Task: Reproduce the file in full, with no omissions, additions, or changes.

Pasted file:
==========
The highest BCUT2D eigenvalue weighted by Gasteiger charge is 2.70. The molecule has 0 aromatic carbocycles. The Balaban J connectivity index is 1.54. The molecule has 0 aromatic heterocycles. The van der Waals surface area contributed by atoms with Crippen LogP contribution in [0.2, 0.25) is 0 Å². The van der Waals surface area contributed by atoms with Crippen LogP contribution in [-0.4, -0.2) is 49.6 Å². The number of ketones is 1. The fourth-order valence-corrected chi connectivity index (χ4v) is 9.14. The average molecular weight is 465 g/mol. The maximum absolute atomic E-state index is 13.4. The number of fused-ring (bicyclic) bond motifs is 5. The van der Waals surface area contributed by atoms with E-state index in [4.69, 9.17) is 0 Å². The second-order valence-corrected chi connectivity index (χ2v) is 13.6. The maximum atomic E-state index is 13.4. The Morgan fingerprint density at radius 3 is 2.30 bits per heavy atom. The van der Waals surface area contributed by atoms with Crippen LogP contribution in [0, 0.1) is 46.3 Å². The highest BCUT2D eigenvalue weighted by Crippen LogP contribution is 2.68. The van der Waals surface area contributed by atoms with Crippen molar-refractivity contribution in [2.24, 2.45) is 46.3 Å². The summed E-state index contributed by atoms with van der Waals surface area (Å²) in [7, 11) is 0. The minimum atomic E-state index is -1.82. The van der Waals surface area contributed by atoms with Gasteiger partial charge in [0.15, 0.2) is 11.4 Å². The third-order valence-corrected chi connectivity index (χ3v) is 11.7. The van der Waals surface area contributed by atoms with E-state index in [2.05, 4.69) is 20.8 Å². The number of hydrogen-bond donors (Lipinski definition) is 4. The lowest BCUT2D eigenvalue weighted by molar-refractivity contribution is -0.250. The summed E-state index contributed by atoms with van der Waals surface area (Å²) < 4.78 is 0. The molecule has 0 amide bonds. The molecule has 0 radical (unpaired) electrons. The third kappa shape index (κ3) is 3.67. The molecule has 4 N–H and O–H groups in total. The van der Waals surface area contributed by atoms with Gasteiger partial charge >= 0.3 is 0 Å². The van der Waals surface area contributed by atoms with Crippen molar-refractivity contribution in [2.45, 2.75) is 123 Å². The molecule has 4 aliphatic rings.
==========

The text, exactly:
The highest BCUT2D eigenvalue weighted by Gasteiger charge is 2.70. The molecule has 0 aromatic carbocycles. The Balaban J connectivity index is 1.54. The molecule has 0 aromatic heterocycles. The van der Waals surface area contributed by atoms with Crippen LogP contribution in [0.2, 0.25) is 0 Å². The van der Waals surface area contributed by atoms with Crippen LogP contribution in [-0.4, -0.2) is 49.6 Å². The number of ketones is 1. The fourth-order valence-corrected chi connectivity index (χ4v) is 9.14. The average molecular weight is 465 g/mol. The maximum absolute atomic E-state index is 13.4. The number of fused-ring (bicyclic) bond motifs is 5. The van der Waals surface area contributed by atoms with E-state index in [4.69, 9.17) is 0 Å². The second-order valence-corrected chi connectivity index (χ2v) is 13.6. The maximum atomic E-state index is 13.4. The Morgan fingerprint density at radius 3 is 2.30 bits per heavy atom. The van der Waals surface area contributed by atoms with Crippen LogP contribution in [0, 0.1) is 46.3 Å². The highest BCUT2D eigenvalue weighted by Crippen LogP contribution is 2.68. The van der Waals surface area contributed by atoms with Crippen molar-refractivity contribution in [2.24, 2.45) is 46.3 Å². The summed E-state index contributed by atoms with van der Waals surface area (Å²) in [7, 11) is 0. The minimum atomic E-state index is -1.82. The van der Waals surface area contributed by atoms with Gasteiger partial charge in [0.15, 0.2) is 11.4 Å². The third-order valence-corrected chi connectivity index (χ3v) is 11.7. The van der Waals surface area contributed by atoms with E-state index in [2.05, 4.69) is 20.8 Å². The number of hydrogen-bond donors (Lipinski definition) is 4. The lowest BCUT2D eigenvalue weighted by molar-refractivity contribution is -0.250. The summed E-state index contributed by atoms with van der Waals surface area (Å²) < 4.78 is 0. The molecule has 0 amide bonds. The molecule has 0 radical (unpaired) electrons. The third kappa shape index (κ3) is 3.67. The molecule has 4 N–H and O–H groups in total. The van der Waals surface area contributed by atoms with Gasteiger partial charge >= 0.3 is 0 Å². The van der Waals surface area contributed by atoms with Crippen molar-refractivity contribution in [2.45, 2.75) is 123 Å². The molecule has 4 aliphatic rings.